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Flowers, Fruits, and Frass

Local and statewide information on a variety of current topics for home gardeners and market growers.

Seeing Beauty in the Natural Cycle of Life


For Christmas, my father, asked me to pick out a piece of art from his studio to take home to add to my collection of all things "Karlton Allsup, the potter." I was conflicted between two pieces: one, a pristine turquoise and white plate that was perfectly symmetrical with not a flaw in sight; and another plate, with muted green, blue and gold coloring, brandishing odd adornments and bumpy and cracked edges. He chose the latter for me, saying it was a better representation of his art.

My father has always been a man of abstract simplicity. A man who finds an old piece of wood as his fireplace mantle, places a very worn cutting board on the kitchen wall, grows beets in a bag of soil and makes walkways out of rubble from a burned-down house.

He is the embodiment of a new garden trending in the United States called Wabi Sabi. Wabi Sabi is not a gardening style, but rather a way of life stemming from Japanese culture.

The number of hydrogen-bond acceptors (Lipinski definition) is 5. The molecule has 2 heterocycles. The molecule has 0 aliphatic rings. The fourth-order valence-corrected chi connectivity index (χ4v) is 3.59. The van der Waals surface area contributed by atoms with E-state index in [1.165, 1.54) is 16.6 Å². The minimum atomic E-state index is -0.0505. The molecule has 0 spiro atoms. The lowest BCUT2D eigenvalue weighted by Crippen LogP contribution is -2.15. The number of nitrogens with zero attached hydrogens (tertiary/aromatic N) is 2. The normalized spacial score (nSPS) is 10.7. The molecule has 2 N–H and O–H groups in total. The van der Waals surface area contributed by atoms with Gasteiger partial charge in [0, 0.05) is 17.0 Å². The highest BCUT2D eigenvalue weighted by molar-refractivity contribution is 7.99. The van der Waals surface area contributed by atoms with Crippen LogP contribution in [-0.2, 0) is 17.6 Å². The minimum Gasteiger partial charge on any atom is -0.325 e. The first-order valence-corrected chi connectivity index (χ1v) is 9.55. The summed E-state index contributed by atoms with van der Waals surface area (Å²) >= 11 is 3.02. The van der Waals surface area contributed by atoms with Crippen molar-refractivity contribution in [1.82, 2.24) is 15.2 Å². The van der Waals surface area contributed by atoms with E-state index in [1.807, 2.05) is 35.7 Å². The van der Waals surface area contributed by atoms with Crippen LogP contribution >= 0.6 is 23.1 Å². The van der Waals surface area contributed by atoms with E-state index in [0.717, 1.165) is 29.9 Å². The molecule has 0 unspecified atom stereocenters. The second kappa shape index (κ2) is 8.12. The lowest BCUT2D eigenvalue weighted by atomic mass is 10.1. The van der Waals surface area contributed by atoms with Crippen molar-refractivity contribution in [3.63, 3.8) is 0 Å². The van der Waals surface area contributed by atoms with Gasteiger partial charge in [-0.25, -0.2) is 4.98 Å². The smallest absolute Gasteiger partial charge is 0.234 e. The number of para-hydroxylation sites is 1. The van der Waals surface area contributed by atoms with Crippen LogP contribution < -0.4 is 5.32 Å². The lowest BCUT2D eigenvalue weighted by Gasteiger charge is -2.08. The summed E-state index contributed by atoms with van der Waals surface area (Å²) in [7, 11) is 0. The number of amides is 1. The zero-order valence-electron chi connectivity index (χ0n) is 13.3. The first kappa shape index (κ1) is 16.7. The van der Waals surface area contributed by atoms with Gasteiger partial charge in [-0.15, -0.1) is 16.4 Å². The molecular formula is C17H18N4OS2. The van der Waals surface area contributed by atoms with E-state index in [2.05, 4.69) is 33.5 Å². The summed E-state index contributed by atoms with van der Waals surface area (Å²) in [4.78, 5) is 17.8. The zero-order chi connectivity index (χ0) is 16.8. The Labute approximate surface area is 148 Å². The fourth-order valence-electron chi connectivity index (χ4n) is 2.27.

According to the Japanese architect Tado, "Wabi Sabi is the Japanese view of life that embraces a simple aesthetic that grows stronger as inessentials are eliminated and trimmed away." In other words, it is the art of finding beauty in imperfection and incompleteness, acceptance of the natural cycle of growth, decay and death, and holding onto only things that have true meaning.

So what do an old country boy and Japanese gardening trend have in common? They both revel in the imperfect and cherish what most people dismiss.

This principle can be applied to gardening by embracing the cracks in the sidewalk, paint peeling off of an old door or a rusty tool lying out of place. The gardening trend uses natural materials that are vulnerable to weathering, cracking and peeling. The color palette contains muted and dim browns, blacks, grays, earthy greens and rust. It celebrates the flower with brown edges, the asymmetrical heirloom vegetable and the old farm plow used as a trellis.

The plants chosen belong to the landscape and therefore thrive. Native flowering shrubs and perennials are used with minimal use of the perfect green lawn and non-natives. It is the exact opposite of the pristine formal English garden, but is not without order and cleanliness.

Try growing native prairie plants like wild indigo, coreopsis, little bluestem, flowering spurge, butterfly weed, blazing star and monarda and letting the seed heads form for added beauty and food for wildlife. Do not cut down until early spring so that you can enjoy the beauty of naked stems and withered leaves in winter landscape.



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